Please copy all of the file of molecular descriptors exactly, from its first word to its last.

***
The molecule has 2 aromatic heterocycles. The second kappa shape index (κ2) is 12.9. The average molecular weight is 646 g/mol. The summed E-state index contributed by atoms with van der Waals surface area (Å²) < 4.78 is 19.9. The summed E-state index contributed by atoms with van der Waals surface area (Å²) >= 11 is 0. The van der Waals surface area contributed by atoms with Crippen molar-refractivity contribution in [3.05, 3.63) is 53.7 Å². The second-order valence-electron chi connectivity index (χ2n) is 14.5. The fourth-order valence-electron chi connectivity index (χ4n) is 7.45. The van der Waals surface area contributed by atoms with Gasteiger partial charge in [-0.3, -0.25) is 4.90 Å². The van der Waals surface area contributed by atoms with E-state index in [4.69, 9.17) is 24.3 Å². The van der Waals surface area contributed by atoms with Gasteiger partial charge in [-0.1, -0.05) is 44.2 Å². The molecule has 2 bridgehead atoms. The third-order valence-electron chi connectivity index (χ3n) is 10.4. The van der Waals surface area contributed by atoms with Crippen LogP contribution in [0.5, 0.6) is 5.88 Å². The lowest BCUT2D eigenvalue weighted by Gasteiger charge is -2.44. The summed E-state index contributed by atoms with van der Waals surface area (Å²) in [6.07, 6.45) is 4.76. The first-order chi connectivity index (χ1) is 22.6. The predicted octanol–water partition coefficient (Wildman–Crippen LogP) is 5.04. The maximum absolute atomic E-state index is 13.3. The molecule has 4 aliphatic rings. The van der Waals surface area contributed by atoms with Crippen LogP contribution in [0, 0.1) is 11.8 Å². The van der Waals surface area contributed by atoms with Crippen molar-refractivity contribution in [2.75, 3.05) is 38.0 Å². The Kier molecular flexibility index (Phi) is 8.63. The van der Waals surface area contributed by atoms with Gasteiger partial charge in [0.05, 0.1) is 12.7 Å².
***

The molecule has 2 aromatic heterocycles. The second kappa shape index (κ2) is 12.9. The average molecular weight is 646 g/mol. The summed E-state index contributed by atoms with van der Waals surface area (Å²) < 4.78 is 19.9. The summed E-state index contributed by atoms with van der Waals surface area (Å²) >= 11 is 0. The van der Waals surface area contributed by atoms with Crippen molar-refractivity contribution in [3.05, 3.63) is 53.7 Å². The second-order valence-electron chi connectivity index (χ2n) is 14.5. The fourth-order valence-electron chi connectivity index (χ4n) is 7.45. The van der Waals surface area contributed by atoms with Gasteiger partial charge in [-0.3, -0.25) is 4.90 Å². The van der Waals surface area contributed by atoms with E-state index in [4.69, 9.17) is 24.3 Å². The van der Waals surface area contributed by atoms with Gasteiger partial charge in [-0.1, -0.05) is 44.2 Å². The molecule has 2 bridgehead atoms. The third-order valence-electron chi connectivity index (χ3n) is 10.4. The van der Waals surface area contributed by atoms with Crippen LogP contribution in [0.5, 0.6) is 5.88 Å². The lowest BCUT2D eigenvalue weighted by Gasteiger charge is -2.44. The summed E-state index contributed by atoms with van der Waals surface area (Å²) in [6.07, 6.45) is 4.76. The first-order chi connectivity index (χ1) is 22.6. The predicted octanol–water partition coefficient (Wildman–Crippen LogP) is 5.04. The maximum absolute atomic E-state index is 13.3. The molecule has 4 aliphatic rings. The van der Waals surface area contributed by atoms with Crippen LogP contribution in [0, 0.1) is 11.8 Å². The van der Waals surface area contributed by atoms with Crippen molar-refractivity contribution in [2.75, 3.05) is 38.0 Å². The Kier molecular flexibility index (Phi) is 8.63. The van der Waals surface area contributed by atoms with Gasteiger partial charge in [0.05, 0.1) is 12.7 Å².